By Curt Yeomans
The voting line at Jackson Elementary School on Monday resembled a smaller version of what Clayton County saw during weeks of early and advanced voting, and what may be a recurring theme today at the polls.
The difference between Monday's voting line, and the other voting lines, which made headlines in recent weeks, is the people casting ballots at Jackson Elementary School were between the ages of 5 and 10. They were participating in the school system's mock presidential election.
The line for students stretched out of Jackson Elementary's library. It then curved and started to head down a hallway as fourth-graders waited to make a choice: Democrat Barack Obama or Republican John McCain.
Nearly 50,000 Students -- at every school in the county -- participated in the district's mock election as the culmination of a month-long push to teach pupils about the presidential-election process. The election is being done electronically, with students voting through a special feature on the district's web site.
The results of the mock election will be posted tonight at 10 p.m., on the web site.
"This is the first district-wide presidential election we've done," said Michael Powell, the district's coordinator for secondary social studies. "In the past, a few schools have done mock elections, but we wanted to make it a district-wide event, so every child in the county had an opportunity to participate in this history-making election, while also learning about the election process."
If Obama is elected, he would be the first African-American president. If McCain wins the election, his running mate, Alaska Gov. Sarah Palin, would be the first female vice president.
While the results of this mock election will not have an effect on who will be the next leader of the United States, many students said they still felt as if they had a part in history. Students at Jonesboro High School went to the school's computer lab during their social studies class.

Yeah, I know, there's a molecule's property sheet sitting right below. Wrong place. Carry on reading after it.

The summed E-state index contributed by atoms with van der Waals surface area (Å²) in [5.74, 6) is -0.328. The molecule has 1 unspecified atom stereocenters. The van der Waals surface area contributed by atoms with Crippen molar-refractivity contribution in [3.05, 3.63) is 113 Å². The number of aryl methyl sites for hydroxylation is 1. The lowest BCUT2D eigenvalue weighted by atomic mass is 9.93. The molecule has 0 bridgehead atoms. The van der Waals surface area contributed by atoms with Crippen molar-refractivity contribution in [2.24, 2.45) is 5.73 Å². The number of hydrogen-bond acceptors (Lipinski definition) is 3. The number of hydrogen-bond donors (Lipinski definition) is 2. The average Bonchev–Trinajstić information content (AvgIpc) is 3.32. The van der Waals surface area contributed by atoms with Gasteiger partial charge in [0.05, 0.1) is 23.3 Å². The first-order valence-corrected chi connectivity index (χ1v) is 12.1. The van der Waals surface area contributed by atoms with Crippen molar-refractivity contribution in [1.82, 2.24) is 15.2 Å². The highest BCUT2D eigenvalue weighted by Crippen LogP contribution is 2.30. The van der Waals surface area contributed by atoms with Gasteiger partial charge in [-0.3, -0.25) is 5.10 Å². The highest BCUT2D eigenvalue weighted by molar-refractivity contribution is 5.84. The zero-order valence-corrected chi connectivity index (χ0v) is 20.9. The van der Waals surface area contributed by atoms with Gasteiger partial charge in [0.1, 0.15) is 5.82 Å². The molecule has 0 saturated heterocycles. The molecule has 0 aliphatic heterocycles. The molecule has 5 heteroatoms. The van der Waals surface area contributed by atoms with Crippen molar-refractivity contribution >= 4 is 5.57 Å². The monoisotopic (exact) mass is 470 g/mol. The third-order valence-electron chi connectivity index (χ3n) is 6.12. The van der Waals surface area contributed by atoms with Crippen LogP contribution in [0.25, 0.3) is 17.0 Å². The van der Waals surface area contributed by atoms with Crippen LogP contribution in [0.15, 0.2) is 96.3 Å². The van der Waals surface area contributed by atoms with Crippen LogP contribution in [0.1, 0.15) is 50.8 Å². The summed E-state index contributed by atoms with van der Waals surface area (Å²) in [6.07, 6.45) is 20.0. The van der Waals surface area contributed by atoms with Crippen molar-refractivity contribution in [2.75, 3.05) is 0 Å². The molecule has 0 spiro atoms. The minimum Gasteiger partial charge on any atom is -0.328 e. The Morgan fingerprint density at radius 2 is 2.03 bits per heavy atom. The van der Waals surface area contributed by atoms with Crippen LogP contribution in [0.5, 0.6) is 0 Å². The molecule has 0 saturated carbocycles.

"As a student in high school, it [voting in the mock election] shows I care about the process and what happens to this country during the next four years," said Andy Jairan, 17, a junior at Jonesboro High School moments after casting his "vote" for Obama.
The importance of the presidential election was not lost on the younger students, either. Jackson Elementary fourth-grader Kiana Brown, 9, also cast her vote for Obama. She feels Obama would bring dramatic changes to the country. "He will help the economy, and make the gas prices go down," said Brown.
While the mock election was designed to be the culmination of a month of studying presidential politics, there is still room to grow in terms of students becoming educated voters. One student at Jonesboro High School marched down a hallway at the school, proudly proclaiming "I voted for Osama! I voted for Osama!" while others in the hallway shook their heads and giggled.
"This mock election has shown how uneducated some people are about this election," said Lindsay Snipes, 17, a senior "poll worker" at Jonesboro High School. "They keep coming up and asking, 'I don't know who I should vote for; what's the difference between the candidates?' and it's like, 'Really? All you have to do is turn on the TV and you can tell the difference between McCain and Obama."
However, not all of the students were satisfied with the mock election. While Libertarian party candidate Bob Barr is the only other presidential candidate on the ballot in Georgia, Clayton County students were not given an opportunity to vote for him. He was not listed as an option for the pupils.
"We've had a few people asking 'Where's Bob Barr?' or 'Where's the other guy?'" said Snipes.
Some students refused to vote when they discovered Barr was not listed. Meanwhile, other students, like Jonesboro High School senior, Amy Toale, 18, voted for the candidate which they felt best espoused Libertarian ideals as a compromise. For Toale, that meant voting for McCain in the mock election, because "he's in favor of smaller government," but she plans to vote for Barr today in the official election.
"I think [Barr's omission is] kind of stupid because they talk about kids not being educated [about the political process], but then they don't list all of the candidates," said Toale. "People went with third parties because they were not satisfied with the mainstream political parties."
District Spokesman Charles White said Barr was not offered as a choice because the district wanted to focus on the "major parties," and "if we included [Barr], we'd have to include the candidates from all the other third parties, like the Green Party."